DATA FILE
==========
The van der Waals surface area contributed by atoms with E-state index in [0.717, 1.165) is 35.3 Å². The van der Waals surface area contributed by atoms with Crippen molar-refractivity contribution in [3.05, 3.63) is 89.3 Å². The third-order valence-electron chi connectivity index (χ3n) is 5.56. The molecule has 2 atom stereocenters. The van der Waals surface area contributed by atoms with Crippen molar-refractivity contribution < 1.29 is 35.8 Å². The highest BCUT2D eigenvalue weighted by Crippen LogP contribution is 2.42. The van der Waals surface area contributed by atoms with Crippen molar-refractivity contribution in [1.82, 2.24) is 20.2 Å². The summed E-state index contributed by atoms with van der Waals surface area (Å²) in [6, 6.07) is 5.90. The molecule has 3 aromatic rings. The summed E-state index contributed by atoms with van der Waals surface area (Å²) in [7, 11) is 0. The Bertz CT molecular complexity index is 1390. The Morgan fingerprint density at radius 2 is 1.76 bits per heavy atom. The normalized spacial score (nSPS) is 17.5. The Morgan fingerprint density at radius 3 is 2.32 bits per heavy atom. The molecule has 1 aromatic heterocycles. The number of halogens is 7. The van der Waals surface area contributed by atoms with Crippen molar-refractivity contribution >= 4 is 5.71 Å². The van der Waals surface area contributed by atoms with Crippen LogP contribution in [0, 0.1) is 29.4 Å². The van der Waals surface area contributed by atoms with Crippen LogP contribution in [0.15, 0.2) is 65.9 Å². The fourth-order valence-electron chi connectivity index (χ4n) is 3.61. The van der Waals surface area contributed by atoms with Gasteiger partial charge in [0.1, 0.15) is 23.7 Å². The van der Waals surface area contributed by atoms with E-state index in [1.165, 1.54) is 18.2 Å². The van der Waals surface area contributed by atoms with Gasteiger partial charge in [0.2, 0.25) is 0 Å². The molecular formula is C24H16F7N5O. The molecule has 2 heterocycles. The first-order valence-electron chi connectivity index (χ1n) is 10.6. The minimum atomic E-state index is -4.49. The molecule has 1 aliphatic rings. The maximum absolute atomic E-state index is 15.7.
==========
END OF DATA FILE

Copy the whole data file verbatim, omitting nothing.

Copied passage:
The van der Waals surface area contributed by atoms with E-state index in [0.717, 1.165) is 35.3 Å². The van der Waals surface area contributed by atoms with Crippen molar-refractivity contribution in [3.05, 3.63) is 89.3 Å². The third-order valence-electron chi connectivity index (χ3n) is 5.56. The molecule has 2 atom stereocenters. The van der Waals surface area contributed by atoms with Crippen molar-refractivity contribution < 1.29 is 35.8 Å². The highest BCUT2D eigenvalue weighted by Crippen LogP contribution is 2.42. The van der Waals surface area contributed by atoms with Crippen molar-refractivity contribution in [1.82, 2.24) is 20.2 Å². The summed E-state index contributed by atoms with van der Waals surface area (Å²) in [6, 6.07) is 5.90. The molecule has 3 aromatic rings. The summed E-state index contributed by atoms with van der Waals surface area (Å²) in [7, 11) is 0. The Bertz CT molecular complexity index is 1390. The Morgan fingerprint density at radius 2 is 1.76 bits per heavy atom. The normalized spacial score (nSPS) is 17.5. The Morgan fingerprint density at radius 3 is 2.32 bits per heavy atom. The molecule has 1 aromatic heterocycles. The number of halogens is 7. The van der Waals surface area contributed by atoms with Crippen molar-refractivity contribution >= 4 is 5.71 Å². The van der Waals surface area contributed by atoms with Crippen LogP contribution in [0, 0.1) is 29.4 Å². The van der Waals surface area contributed by atoms with Crippen LogP contribution in [0.15, 0.2) is 65.9 Å². The fourth-order valence-electron chi connectivity index (χ4n) is 3.61. The van der Waals surface area contributed by atoms with Gasteiger partial charge in [0.1, 0.15) is 23.7 Å². The van der Waals surface area contributed by atoms with E-state index in [1.165, 1.54) is 18.2 Å². The van der Waals surface area contributed by atoms with Gasteiger partial charge in [0.2, 0.25) is 0 Å². The molecular formula is C24H16F7N5O. The molecule has 2 heterocycles. The first-order valence-electron chi connectivity index (χ1n) is 10.6. The minimum atomic E-state index is -4.49. The molecule has 1 aliphatic rings. The maximum absolute atomic E-state index is 15.7.